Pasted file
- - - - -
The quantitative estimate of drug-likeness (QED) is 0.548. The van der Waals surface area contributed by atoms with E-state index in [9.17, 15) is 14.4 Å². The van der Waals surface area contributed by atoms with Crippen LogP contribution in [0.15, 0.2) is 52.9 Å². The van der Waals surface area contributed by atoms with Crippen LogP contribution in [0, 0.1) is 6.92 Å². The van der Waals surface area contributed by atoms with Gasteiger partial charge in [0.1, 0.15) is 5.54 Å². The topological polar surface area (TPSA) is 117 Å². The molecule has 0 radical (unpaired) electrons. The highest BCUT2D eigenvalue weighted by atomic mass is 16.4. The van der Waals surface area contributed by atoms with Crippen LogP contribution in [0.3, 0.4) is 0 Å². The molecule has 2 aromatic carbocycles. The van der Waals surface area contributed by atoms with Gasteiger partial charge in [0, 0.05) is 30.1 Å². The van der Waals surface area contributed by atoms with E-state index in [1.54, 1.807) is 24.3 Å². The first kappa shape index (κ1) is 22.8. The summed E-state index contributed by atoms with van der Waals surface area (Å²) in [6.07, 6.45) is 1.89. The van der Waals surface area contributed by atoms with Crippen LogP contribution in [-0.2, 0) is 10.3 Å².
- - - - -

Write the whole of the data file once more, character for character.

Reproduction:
The quantitative estimate of drug-likeness (QED) is 0.548. The van der Waals surface area contributed by atoms with E-state index in [9.17, 15) is 14.4 Å². The van der Waals surface area contributed by atoms with Crippen LogP contribution in [0.15, 0.2) is 52.9 Å². The van der Waals surface area contributed by atoms with Crippen LogP contribution in [0, 0.1) is 6.92 Å². The van der Waals surface area contributed by atoms with Gasteiger partial charge in [0.1, 0.15) is 5.54 Å². The topological polar surface area (TPSA) is 117 Å². The molecule has 0 radical (unpaired) electrons. The highest BCUT2D eigenvalue weighted by atomic mass is 16.4. The van der Waals surface area contributed by atoms with Crippen LogP contribution in [0.3, 0.4) is 0 Å². The molecule has 2 aromatic carbocycles. The van der Waals surface area contributed by atoms with Gasteiger partial charge in [0, 0.05) is 30.1 Å². The van der Waals surface area contributed by atoms with E-state index in [1.54, 1.807) is 24.3 Å². The first kappa shape index (κ1) is 22.8. The summed E-state index contributed by atoms with van der Waals surface area (Å²) in [6.07, 6.45) is 1.89. The van der Waals surface area contributed by atoms with Crippen LogP contribution in [-0.2, 0) is 10.3 Å².